Appellants Craig and Wendy Humphries are living every parent's nightmare. Accused of abuse by a rebellious child, they were arrested, and had their other children taken away from them. When a doctor confirmed that the abuse charges could not be true, the state dismissed the criminal case against them. The Humphries then petitioned the criminal court, which found them "factually innocent" of the charges for which they had been arrested, and ordered the arrest records sealed and destroyed. Similarly, the juvenile court dismissed all counts of the dependency petition as "not true."

Notwithstanding the findings of two California courts that the Humphries were "factully innocent" and the charges "not true," the Humphries were identified as "substantiated" child abusers and placed on California's Child Abuse Central Index ("the CACI"), a database of known or suspected child abusers. As the Humphries quickly learned, California offers no procedure to remove their listing on the database as suspected child abusers, and thus no opportunity to clear their names. More importantly, California makes the CACI database available to a broad array of government agencies, employers, and law enforcement entities and even requires some public and private groups to consult the database before making hiring, licensing, and custody decisions.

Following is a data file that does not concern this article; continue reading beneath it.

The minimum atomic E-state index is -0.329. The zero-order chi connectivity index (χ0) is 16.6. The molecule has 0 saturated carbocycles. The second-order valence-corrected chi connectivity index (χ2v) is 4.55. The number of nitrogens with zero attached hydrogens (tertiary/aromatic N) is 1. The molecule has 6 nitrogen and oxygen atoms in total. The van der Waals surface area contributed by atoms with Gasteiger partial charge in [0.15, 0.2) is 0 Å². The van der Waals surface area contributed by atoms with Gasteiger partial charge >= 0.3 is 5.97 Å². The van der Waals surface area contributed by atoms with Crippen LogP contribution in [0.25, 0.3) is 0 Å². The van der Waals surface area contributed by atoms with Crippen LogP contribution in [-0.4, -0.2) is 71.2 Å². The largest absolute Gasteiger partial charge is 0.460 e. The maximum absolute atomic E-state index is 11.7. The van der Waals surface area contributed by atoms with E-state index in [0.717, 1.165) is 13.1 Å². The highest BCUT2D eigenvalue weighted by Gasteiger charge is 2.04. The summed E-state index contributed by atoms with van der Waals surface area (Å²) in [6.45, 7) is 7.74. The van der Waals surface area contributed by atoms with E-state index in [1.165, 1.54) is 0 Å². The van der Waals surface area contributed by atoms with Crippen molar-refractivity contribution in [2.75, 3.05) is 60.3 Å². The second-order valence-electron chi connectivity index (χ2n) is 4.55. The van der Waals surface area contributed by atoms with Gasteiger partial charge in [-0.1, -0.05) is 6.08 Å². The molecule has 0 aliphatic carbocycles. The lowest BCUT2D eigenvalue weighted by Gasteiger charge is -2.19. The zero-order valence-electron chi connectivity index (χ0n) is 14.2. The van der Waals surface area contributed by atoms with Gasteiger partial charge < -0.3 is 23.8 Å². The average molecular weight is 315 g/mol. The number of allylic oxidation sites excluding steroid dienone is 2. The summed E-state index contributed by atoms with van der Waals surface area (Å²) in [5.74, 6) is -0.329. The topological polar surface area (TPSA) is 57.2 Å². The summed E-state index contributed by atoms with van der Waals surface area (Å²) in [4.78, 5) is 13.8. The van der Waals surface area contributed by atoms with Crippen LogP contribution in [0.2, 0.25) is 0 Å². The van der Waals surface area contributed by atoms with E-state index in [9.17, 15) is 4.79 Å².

This case presents the question of whether California's maintenance of the CACI violates the Due Process Clause of the Fourteenth Amendment because identified individuals are not given a fair opportunity to challenge the allegations against them. We hold that it does.

I. FACTS AND PROCEEDINGS

A. The Statutory Scheme

1. The Child Abuse and Neglect Reporting Act

California maintains a database of "reports of suspected child abuse and severe neglect," known as the Child Abuse Central Index or CACI. CAL. PENAL CODE § 11170(a)(2). California has collected such information since 1965, see 1965 Cal. Stat. 1171, and since 1988, the maintenance of the CACI has been governed by the Child Abuse and Neglect Reporting Act ("CANRA"), CAL. PENAL CODE §§ 11164-11174.

a. Inclusion in the CACI